One of my favorite mantras is, “Prescription before diagnosis is malpractice.” Think about that. If you walked into a doctor’s office with a migraine and he suggested amputating your head, I’m sure you’d move pretty quickly to the nearest exit. The same rule should apply to prescribing legal services in the form of a pitch meeting. Just don’t do it! At least not until you’ve fully diagnosed the issues, needs and pains the prospective client is dealing with.

Jeff’s Tip #2: Market Yourself When You’re Busiest

If I’ve heard it once, I’ve heard it 1000 times, “I’m too busy to market myself.” One of the best take-aways from Jeff’s interview was his statement, “Too many people go out and market when they’re slow. You need to market when you are busy, because when you market when you’re slow, you often appear desperate. That comes across and people realize that.” Even when you’re working 60 hours a week, it’s imperative to find ways to market. If nothing comes in right away from the effort, at least you’re building your pipeline which will pay off when things do slow down.

In my experience, the key to success here is to find the time to market by getting organized with your day and opening up gaps of time for business development. A few suggestions I typically offer include:

  • Time blocking- Get into the office at 6:30 am once a week and spend an uninterrupted hour emailing clients, strategic partners and new people you’ve met to schedule a coffee or lunch sometime in the next few weeks. This one hour block of time each week will help ensure that you get meetings set every week without fail.
  • Delegating more- Do everything in your power to delegate administrative tasks to others at a lower billable rate. If you are billing $300-600 an hour, why are you making copies or doing filing? Try making a list of every administrative task that you do and add up the hours in a week. You might be shocked at how much time you’re wasting on activities that can be done for under $50 an hour by someone else. This “found time” can be better used for business development activities or even going home for supper with your family once in a while.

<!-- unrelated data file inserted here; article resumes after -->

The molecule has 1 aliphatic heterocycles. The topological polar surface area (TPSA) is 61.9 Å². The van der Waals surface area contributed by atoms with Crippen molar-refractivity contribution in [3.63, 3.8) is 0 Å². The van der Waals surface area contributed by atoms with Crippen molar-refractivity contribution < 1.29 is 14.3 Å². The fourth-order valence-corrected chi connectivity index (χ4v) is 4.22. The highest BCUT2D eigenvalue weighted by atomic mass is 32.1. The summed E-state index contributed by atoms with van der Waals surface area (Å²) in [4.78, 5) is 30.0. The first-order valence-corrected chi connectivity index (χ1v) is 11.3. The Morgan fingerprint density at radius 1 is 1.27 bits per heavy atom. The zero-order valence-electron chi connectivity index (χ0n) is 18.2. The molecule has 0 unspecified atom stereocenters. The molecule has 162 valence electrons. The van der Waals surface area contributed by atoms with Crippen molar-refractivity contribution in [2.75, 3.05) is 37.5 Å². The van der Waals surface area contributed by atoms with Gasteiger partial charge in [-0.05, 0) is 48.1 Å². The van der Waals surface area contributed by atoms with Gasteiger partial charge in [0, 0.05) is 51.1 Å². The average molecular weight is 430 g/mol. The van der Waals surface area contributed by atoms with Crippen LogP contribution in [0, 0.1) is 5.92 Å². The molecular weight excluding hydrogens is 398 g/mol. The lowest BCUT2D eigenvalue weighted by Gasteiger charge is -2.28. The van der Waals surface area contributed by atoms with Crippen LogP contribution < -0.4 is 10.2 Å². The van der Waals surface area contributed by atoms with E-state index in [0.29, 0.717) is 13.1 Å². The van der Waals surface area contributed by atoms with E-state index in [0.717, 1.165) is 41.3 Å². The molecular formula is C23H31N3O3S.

• Never eat lunch alone- It’s the title of a great networking book for a reason. Schedule lunch at your office and invite someone to join you. Utilize a conference room so that it’s quiet and you can focus the conversation on your guest. If you did this with two of your existing clients or strategic partners every week, you will be delighted to the results you might see. Working during lunch might be helpful to get things done, however it doesn’t have to be your routine every day.

Jeff’s Tip #3: Be Impressive!

“When a client tells you what their issue is, it isn’t always their issue. Through effective listening you may recognize things that they may not even realize themselves.” Effective questioning and listening is not only important as a way to best service the client, but also as a way of differentiating yourself from other attorneys who aren’t focused on the clients story, needs and issues. From Jeff’s perspective it’s more important to be perceived as impressive and knowledgeable, than to beat your chest regarding your prowess as a successful attorney.

Jeff’s  hit on something really critical here. Perception is reality and belief stronger than fact. The concept is simple if you think about it. By asking relevant, probing and open ended questions, the prospective client will perceive that you are an expert based on the way you are managing the conversation and your bedside manner. A great example here would be observing two psychologists. The first spouts off about why she is so good at what she does and her advanced degrees. The other, warmly welcomes her patient onto the couch and begins building rapport. Then the second psychologist begins asking questions about the patients reason for being here today. The patient’s response is followed up with additional questions which open up the dialogue to reveal the actual issues being faced.

If you are working diligently to find new business opportunities, and a prospective client finally agrees to meet with you, try to act like the second therapist by asking questions and being an expert listener. You will not only build greater credibility as a lawyer, but also uncover issues that your new client didn’t even know he had. A win-win outcome is inevitable.

I’d like to thank Jeff Stahl for his rainmaking insights. The reality is that there is always a way to find balance in work and in life. For many of you, it’s a matter of having the proper mindset. For others it’s obtaining new strategies and tactics to accomplish the goals you’ve set. Check in monthly for a new installment of Rainmaker 101 for more tips from the business development superstars I’ve interviewed.

Article By Steve Fretzin of Sales Results, Inc.
Copyright @ 2015 Sales Results, Inc.